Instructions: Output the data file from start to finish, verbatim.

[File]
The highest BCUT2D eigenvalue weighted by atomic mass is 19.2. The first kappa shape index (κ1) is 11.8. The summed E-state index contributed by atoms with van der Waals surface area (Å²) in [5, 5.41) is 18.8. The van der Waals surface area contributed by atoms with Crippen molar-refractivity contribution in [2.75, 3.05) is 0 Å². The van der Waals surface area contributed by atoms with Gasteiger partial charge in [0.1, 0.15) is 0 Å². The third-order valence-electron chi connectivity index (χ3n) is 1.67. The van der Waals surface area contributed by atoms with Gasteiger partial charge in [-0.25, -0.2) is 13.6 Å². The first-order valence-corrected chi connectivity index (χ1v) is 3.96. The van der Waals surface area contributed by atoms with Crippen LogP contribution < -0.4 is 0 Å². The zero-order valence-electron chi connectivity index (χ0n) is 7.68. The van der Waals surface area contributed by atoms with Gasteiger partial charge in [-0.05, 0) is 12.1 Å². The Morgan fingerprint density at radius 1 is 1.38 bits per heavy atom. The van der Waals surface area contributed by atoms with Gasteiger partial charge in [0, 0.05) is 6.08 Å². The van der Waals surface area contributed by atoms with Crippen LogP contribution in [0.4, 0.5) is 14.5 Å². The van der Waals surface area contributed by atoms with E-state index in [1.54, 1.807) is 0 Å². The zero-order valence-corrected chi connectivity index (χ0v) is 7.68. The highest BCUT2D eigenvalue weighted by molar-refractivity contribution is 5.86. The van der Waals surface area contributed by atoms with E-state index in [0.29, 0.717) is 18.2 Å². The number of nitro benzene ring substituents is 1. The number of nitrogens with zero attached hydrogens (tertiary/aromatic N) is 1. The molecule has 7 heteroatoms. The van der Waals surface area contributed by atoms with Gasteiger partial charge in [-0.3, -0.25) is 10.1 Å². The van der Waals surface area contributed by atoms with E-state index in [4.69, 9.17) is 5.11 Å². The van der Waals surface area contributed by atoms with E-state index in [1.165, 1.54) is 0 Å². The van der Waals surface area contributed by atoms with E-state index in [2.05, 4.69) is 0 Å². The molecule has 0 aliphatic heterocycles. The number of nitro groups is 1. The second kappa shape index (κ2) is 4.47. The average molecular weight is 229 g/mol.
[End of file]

The highest BCUT2D eigenvalue weighted by atomic mass is 19.2. The first kappa shape index (κ1) is 11.8. The summed E-state index contributed by atoms with van der Waals surface area (Å²) in [5, 5.41) is 18.8. The van der Waals surface area contributed by atoms with Crippen molar-refractivity contribution in [2.75, 3.05) is 0 Å². The van der Waals surface area contributed by atoms with Gasteiger partial charge in [0.1, 0.15) is 0 Å². The third-order valence-electron chi connectivity index (χ3n) is 1.67. The van der Waals surface area contributed by atoms with Gasteiger partial charge in [-0.25, -0.2) is 13.6 Å². The first-order valence-corrected chi connectivity index (χ1v) is 3.96. The van der Waals surface area contributed by atoms with Crippen LogP contribution < -0.4 is 0 Å². The zero-order valence-electron chi connectivity index (χ0n) is 7.68. The van der Waals surface area contributed by atoms with Gasteiger partial charge in [-0.05, 0) is 12.1 Å². The Morgan fingerprint density at radius 1 is 1.38 bits per heavy atom. The van der Waals surface area contributed by atoms with Gasteiger partial charge in [0, 0.05) is 6.08 Å². The van der Waals surface area contributed by atoms with Crippen LogP contribution in [0.4, 0.5) is 14.5 Å². The van der Waals surface area contributed by atoms with E-state index in [1.54, 1.807) is 0 Å². The zero-order valence-corrected chi connectivity index (χ0v) is 7.68. The highest BCUT2D eigenvalue weighted by molar-refractivity contribution is 5.86. The van der Waals surface area contributed by atoms with E-state index in [0.29, 0.717) is 18.2 Å². The number of nitro benzene ring substituents is 1. The number of nitrogens with zero attached hydrogens (tertiary/aromatic N) is 1. The molecule has 7 heteroatoms. The van der Waals surface area contributed by atoms with Gasteiger partial charge in [-0.3, -0.25) is 10.1 Å². The van der Waals surface area contributed by atoms with E-state index in [4.69, 9.17) is 5.11 Å². The van der Waals surface area contributed by atoms with E-state index in [1.165, 1.54) is 0 Å². The van der Waals surface area contributed by atoms with E-state index in [2.05, 4.69) is 0 Å². The molecule has 0 aliphatic heterocycles. The number of nitro groups is 1. The second kappa shape index (κ2) is 4.47. The average molecular weight is 229 g/mol.